Number Theory Current Affairs
Canadian mathematician Robert P. Langlands (81) has won prestigious Abel Prize 2018 for his visionary programme connecting representation theory to number theory. He will receive the award from Norway’s King Harald V at an award ceremony in Oslo in May 2018.
Robert Phelan Langlands
He was born on October 6, 1936 at New Westminster, British Columbia, Canada. He is best known as founder of Langlands program, a vast web of conjectures and results connecting representation theory and automorphic forms to study of Galois groups in number theory. He is emeritus professor and occupies Albert Einstein’s office at Institute for Advanced Study in Princeton.
It is awarded annually by Norwegian Academy of Science and Letters to one or more outstanding mathematicians. The award was established by Government of Norway in 2001 and awarded annually since 2003. It is named after 19th century Norwegian mathematician Niels Henrik Abel. It is one of world’s top prizes in mathematics and is considered to be maths equivalent of Nobel Prize, which has no prize for mathematics.
It carries monetary award of 6 million Norwegian kroner (NOK) (around 600,000 Euros). Indian American mathematician R. Srinivasa Varadhan was bestowed with this award in 2007 for his fundamental contributions to probability theory and for creating a unified theory of large deviation.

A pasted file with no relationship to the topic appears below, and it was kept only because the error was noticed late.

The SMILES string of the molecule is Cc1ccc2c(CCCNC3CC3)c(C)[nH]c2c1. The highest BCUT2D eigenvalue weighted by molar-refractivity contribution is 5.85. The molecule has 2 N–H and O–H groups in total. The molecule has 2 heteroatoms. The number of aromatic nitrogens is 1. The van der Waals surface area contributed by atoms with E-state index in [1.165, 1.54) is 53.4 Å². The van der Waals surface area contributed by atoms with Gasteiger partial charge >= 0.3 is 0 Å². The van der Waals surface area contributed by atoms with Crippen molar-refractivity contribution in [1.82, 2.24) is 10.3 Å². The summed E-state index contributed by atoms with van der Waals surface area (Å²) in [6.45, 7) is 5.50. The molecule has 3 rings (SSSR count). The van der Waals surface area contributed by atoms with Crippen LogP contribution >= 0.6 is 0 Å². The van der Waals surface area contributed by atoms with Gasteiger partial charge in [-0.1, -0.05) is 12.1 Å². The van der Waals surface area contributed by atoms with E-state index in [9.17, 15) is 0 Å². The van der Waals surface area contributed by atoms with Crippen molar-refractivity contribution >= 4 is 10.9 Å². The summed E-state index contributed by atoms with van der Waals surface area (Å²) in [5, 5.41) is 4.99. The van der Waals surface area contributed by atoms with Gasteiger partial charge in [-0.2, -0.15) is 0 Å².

Kaisa Matomaki and Maksym Radziwill have been jointly won the 2016 SASTRA-Ramanujan award for mathematics for their ‘revolutionary’ collaborative work on short intervals in number theory.
Their mathematical work dwells on properties of numbers in “short intervals.” The two mathematicians worked with Fields medallist Terence Tao in making a breakthrough on the Chowla conjecture.
They were presented with this prestigious award at inauguration of International Conference on Number Theory at SASTRA University at Kumbakonam.
Kaisa Matomaki from Finland’s University of Turku is first woman to receive this prize since it was instituted in 2005. Maksym Radziwill is Assistant professor at McGill University, Canada.
About SASTRA Ramanujan Prize
- It is an annual award bestowed on young mathematicians for his outstanding contributions to areas of mathematics influenced by the Srinivasa Ramanujan.
- It was established in 2005 by Shanmugha Arts, Science, Technology & Research Academy (SASTRA) University. It is named after great Indian Mathematician autodidact Srinivasa Ramanujan.
- Criteria: The age limit for the prize is 32 because Ramanujan had achieved so much in his brief life of 32 years. The prize is given annually to recipient at Kumbakonam which is Ramanujan’s hometown.